John at least recognized Jesus as the one who was to come at his baptism, if not before. Remember, John was still in Elizabeth’s womb when he kicked with joy when Mary visited her with Jesus in her womb. Usually saying that someone would come after you meant that they followed you while you led, but here John says that he’s not even worthy to take off this guy’s shoes. It might be that some servant’s tasks weren’t that embarrassing, but bending down to take off someone’s shoes was something most servants were spared from. Every Jewish master recognized that each servant had at least that much dignity. And John says the job that even the lowest of the low don’t have to do is above him compared to who is coming after him.
But the most amazing part is what John says about baptism. Repentance is good; ritual purity is good. But the Messiah will bring a baptism that’s even better; he will give the very Spirit of God to indwell his people, saying that they will be baptized by the Spirit.
In Isaiah 63, God says that during the time of the wandering in the wilderness, after the exodus, God sent his Holy Spirit to guide them, by the Spirit he divided the waters and guided his people through it. And through the Spirit’s leading, God gave the people rest in the land. With all of that in the background, with all of that in their own history, John says that the people should be excited and prepared for this to happen again.
Then Jesus himself, the one that John has been preparing the people for, comes to be baptized by John. If the people are being called out by John to repent and be baptized, that begs the questions, is Jesus repenting of anything? Isn’t he sinless? Of course, so you’re only baptized for repentance if you’re repenting of something. But in submitting himself to baptism, he is identifying himself with Israel and as the one whose sinlessness will be the salvation of Israel. It’s because he had no sins of his own to atone for that he can bear the burden on behalf of his people.
Contrast verse 5 and verse 9: all the people are coming out to be baptized, from Jerusalem and all Judaea. But now, a single Israelite comes out to be baptized. Jesus should not be seen as just one out of hundreds or thousands who went to John and were baptized. Jesus must be seen as the true Israelite, the one who represents all of those who are Israelites inwardly, whether you are a Jew or a Gentile.
To clarify even further that Jesus’ baptism was unique, nobody else got a voice from heaven or the Spirit coming down as a dove. As Jesus came up out of water, a voice and a dove came down out of heaven. In Isaiah 64, Isaiah prays that God would open the heavens and come down out of them (v.1). That request was answered in real time at Christ’s baptism. The Son went through the waters of baptism, the Father opened the heavens, and the Spirit same down to rest on the Son. In Isaiah 32, Isaiah prophecies that the Spirit of God would one day be poured out on God’s people. And in anticipation of that, the Spirit is poured out on the Son, the one who stands in place of his people. Jesus’ whole ministry would be one described as substitutionary. Before he carried our sins to the cross, he identified with sinners in his baptism.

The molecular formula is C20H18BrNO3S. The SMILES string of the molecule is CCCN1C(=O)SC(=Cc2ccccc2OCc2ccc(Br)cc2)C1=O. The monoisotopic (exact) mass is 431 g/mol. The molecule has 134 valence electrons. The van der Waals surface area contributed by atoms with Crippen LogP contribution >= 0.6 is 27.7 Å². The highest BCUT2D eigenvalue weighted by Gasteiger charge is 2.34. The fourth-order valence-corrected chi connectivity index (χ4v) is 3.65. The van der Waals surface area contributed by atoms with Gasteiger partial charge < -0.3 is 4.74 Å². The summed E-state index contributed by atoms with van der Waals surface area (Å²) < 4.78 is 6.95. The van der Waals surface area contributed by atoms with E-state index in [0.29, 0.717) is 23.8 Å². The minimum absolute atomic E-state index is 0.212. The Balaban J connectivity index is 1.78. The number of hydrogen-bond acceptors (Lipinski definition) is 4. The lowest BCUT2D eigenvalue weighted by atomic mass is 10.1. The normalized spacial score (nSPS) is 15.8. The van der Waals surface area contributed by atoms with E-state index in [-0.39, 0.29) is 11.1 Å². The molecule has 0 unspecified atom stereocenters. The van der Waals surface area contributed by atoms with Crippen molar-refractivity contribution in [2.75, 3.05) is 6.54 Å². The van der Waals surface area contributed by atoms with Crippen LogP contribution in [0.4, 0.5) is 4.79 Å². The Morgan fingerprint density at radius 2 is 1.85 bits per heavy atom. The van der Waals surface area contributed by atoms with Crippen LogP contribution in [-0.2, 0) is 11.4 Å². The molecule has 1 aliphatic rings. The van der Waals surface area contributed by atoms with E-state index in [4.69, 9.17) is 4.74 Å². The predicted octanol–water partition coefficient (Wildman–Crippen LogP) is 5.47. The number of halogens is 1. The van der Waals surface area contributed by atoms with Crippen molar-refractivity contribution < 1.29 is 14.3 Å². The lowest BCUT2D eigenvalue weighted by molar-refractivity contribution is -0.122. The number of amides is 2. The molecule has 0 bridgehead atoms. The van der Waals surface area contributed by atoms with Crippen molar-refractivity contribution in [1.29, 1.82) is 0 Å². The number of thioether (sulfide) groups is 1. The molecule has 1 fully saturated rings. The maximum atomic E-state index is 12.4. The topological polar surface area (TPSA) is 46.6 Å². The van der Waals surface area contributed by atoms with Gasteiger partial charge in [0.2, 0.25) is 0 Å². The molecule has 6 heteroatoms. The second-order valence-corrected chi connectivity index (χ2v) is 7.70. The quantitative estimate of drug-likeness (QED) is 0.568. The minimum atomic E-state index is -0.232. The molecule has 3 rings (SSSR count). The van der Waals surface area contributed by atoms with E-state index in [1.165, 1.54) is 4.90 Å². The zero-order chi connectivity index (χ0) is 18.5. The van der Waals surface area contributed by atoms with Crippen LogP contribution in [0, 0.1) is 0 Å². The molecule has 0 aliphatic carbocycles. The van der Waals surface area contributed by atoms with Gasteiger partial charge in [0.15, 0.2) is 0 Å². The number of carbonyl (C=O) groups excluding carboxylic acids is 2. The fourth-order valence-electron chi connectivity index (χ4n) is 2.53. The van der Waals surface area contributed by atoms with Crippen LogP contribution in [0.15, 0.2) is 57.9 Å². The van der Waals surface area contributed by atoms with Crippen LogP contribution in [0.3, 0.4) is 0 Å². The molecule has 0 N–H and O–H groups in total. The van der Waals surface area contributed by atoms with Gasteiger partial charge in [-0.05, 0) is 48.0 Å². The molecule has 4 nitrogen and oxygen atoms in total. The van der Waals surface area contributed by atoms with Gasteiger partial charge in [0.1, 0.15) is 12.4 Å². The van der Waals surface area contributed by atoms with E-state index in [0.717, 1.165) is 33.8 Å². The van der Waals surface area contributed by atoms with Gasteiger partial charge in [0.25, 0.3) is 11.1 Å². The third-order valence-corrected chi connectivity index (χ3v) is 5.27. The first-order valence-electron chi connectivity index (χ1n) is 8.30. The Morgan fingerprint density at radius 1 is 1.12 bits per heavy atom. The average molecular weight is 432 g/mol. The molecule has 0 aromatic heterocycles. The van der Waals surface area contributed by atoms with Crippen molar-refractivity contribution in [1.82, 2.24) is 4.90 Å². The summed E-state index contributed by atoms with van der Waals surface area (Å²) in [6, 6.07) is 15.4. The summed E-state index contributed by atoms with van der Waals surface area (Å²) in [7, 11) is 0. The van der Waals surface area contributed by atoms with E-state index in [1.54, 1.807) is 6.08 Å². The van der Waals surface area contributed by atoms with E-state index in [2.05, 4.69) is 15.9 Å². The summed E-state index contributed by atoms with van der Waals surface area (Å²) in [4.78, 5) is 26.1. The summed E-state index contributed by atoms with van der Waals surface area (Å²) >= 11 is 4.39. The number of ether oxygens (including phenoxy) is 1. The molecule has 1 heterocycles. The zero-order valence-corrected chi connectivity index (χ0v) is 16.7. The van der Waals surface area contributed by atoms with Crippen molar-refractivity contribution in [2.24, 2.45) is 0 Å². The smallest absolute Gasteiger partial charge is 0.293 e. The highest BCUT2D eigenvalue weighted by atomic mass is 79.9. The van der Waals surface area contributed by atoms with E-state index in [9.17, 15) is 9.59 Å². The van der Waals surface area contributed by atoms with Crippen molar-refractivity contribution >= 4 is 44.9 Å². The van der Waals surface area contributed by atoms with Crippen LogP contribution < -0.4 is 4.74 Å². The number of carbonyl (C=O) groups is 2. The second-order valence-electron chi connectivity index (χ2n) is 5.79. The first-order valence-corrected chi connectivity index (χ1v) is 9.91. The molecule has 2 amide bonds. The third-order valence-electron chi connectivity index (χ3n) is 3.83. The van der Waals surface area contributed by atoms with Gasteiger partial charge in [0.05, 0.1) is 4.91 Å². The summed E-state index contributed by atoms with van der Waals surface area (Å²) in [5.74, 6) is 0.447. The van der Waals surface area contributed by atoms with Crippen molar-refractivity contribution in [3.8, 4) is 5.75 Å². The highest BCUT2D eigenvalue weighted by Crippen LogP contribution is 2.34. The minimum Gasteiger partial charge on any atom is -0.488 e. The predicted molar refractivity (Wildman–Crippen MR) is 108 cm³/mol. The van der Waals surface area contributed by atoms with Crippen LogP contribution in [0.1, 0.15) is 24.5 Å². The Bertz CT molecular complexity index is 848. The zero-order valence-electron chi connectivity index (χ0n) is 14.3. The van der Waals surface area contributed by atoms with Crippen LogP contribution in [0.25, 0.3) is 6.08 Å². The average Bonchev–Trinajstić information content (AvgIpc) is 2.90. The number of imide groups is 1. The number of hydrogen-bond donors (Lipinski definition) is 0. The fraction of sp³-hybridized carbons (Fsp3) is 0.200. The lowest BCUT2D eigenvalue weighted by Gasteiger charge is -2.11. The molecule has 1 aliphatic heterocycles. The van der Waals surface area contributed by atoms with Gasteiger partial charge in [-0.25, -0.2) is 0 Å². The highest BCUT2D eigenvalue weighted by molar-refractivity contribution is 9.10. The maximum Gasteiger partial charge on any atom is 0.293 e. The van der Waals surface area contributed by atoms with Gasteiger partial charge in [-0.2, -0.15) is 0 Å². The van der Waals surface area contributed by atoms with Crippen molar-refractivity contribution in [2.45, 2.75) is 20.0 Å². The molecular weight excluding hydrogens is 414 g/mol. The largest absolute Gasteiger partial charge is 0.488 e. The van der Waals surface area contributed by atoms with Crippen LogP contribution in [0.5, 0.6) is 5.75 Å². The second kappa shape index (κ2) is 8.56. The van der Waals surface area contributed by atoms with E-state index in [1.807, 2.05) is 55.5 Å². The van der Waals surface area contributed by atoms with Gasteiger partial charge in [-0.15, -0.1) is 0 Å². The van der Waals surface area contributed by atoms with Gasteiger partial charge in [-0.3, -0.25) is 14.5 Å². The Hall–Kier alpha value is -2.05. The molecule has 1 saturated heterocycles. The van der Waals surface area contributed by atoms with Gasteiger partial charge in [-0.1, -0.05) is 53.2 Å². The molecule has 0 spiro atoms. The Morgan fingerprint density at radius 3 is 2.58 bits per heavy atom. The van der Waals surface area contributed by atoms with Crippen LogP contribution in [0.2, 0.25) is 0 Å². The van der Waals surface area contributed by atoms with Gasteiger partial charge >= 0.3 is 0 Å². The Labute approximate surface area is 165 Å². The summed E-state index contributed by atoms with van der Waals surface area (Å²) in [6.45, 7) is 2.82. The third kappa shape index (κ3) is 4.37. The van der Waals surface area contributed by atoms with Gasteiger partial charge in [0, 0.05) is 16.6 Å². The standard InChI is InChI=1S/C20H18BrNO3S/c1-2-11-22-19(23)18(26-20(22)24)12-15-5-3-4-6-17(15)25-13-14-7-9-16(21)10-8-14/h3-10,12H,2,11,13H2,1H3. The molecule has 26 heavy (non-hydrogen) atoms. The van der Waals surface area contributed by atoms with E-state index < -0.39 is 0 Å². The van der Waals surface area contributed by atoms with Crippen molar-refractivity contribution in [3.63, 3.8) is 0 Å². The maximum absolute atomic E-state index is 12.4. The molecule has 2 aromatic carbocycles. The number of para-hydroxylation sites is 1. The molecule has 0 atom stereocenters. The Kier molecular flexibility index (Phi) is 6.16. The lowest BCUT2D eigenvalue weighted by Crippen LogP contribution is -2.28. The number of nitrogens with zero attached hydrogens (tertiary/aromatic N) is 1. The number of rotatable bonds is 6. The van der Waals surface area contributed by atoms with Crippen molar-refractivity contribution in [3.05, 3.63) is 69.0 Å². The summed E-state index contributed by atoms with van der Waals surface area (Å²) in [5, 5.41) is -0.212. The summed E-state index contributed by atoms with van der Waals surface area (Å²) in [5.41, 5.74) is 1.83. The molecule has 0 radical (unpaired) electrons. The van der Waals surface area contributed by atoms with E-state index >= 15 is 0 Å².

When the voice calls Jesus his Son, the Father is identifying Jesus as the one who has eternally been with the Father. Apart from being our Messiah, Jesus has always been the Father’s Son. At no point did Jesus become God’s Son. The voice simply says, “This is my Son.” Everything else that we will read in Mark only makes sense if Jesus is the eternal Son of God who substitutes himself in the place of sinners.
Bridge Between Two Worlds
We should not neglect what the gospel does for us, and in the coming weeks we’ll see more of it, but of primary importance is who the gospel is about, and it’s about Jesus Christ and him crucified. There’s a good reason Mark begins in this way. If that’s not central, the church offers nothing in terms of help that’s any better than the rest of the world. You have credentialed therapists who will do better than any pastor and palladiums that bring better entertainers than any event we can offer. What the church does offer is the call to repent and be baptized, to confess with your mouth and believe in your heart that Jesus is Lord of heaven and earth.
The gospel is not something you hear one time and move on from. Every morning I need to be reminded that God is pleased with his Son, and therefore there is nothing left for me to do. Every time some I fall short, every time someone reminds me I fall short, I need to be reminded that God is pleased with his Son, who he is and what he did, and therefore the church’s salvation is a matter of fact.
If we’re not clear on repentance and baptism, anything else we say or do is just good advice and hot takes. The gospel is that God is pleased with his Son. Is that the support beam for everything we say and do? And because God is pleased with his Son, then everything the Son came do to has been accomplished. The lost he came to save will be saved. The dead he came to raise will be raised. The kingdom he came to rule he will rule. God is pleased with the church because the church belongs to his Son. Where does our confidence come from? We are in union with the Son, the and Father has accepted everything the Son has done. The gospel is a new beginning for anyone who believes.